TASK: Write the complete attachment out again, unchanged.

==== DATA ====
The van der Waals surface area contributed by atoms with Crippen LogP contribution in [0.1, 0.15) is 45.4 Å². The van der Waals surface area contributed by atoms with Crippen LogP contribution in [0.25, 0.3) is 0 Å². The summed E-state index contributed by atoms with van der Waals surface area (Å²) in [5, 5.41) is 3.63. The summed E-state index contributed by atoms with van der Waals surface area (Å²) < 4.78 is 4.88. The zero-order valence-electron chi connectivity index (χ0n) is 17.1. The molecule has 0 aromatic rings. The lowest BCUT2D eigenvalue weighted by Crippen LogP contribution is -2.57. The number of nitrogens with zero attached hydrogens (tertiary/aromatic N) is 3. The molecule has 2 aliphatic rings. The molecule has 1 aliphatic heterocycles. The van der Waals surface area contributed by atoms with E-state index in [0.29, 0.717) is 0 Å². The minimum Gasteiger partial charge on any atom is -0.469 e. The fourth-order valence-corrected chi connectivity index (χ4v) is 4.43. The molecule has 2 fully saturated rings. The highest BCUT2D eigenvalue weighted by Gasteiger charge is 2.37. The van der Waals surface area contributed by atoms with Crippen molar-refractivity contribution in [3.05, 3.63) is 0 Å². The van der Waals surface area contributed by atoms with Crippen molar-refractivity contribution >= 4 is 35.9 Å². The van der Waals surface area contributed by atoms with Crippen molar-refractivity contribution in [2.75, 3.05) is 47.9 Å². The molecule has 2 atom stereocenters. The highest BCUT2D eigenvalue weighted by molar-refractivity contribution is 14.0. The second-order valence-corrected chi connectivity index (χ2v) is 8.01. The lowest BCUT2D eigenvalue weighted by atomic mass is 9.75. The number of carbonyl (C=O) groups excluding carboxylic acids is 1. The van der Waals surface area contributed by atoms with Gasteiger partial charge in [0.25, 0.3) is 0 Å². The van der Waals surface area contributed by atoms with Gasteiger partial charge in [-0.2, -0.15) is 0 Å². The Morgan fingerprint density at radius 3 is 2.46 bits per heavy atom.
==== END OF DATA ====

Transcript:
The van der Waals surface area contributed by atoms with Crippen LogP contribution in [0.1, 0.15) is 45.4 Å². The van der Waals surface area contributed by atoms with Crippen LogP contribution in [0.25, 0.3) is 0 Å². The summed E-state index contributed by atoms with van der Waals surface area (Å²) in [5, 5.41) is 3.63. The summed E-state index contributed by atoms with van der Waals surface area (Å²) < 4.78 is 4.88. The zero-order valence-electron chi connectivity index (χ0n) is 17.1. The molecule has 0 aromatic rings. The lowest BCUT2D eigenvalue weighted by Crippen LogP contribution is -2.57. The number of nitrogens with zero attached hydrogens (tertiary/aromatic N) is 3. The molecule has 2 aliphatic rings. The molecule has 1 aliphatic heterocycles. The van der Waals surface area contributed by atoms with E-state index in [0.29, 0.717) is 0 Å². The minimum Gasteiger partial charge on any atom is -0.469 e. The fourth-order valence-corrected chi connectivity index (χ4v) is 4.43. The molecule has 2 fully saturated rings. The highest BCUT2D eigenvalue weighted by Gasteiger charge is 2.37. The van der Waals surface area contributed by atoms with Crippen molar-refractivity contribution in [3.05, 3.63) is 0 Å². The van der Waals surface area contributed by atoms with Crippen molar-refractivity contribution >= 4 is 35.9 Å². The van der Waals surface area contributed by atoms with Crippen molar-refractivity contribution in [2.75, 3.05) is 47.9 Å². The molecule has 2 atom stereocenters. The highest BCUT2D eigenvalue weighted by molar-refractivity contribution is 14.0. The second-order valence-corrected chi connectivity index (χ2v) is 8.01. The lowest BCUT2D eigenvalue weighted by atomic mass is 9.75. The number of carbonyl (C=O) groups excluding carboxylic acids is 1. The van der Waals surface area contributed by atoms with Gasteiger partial charge in [0.25, 0.3) is 0 Å². The van der Waals surface area contributed by atoms with Gasteiger partial charge in [-0.2, -0.15) is 0 Å². The Morgan fingerprint density at radius 3 is 2.46 bits per heavy atom.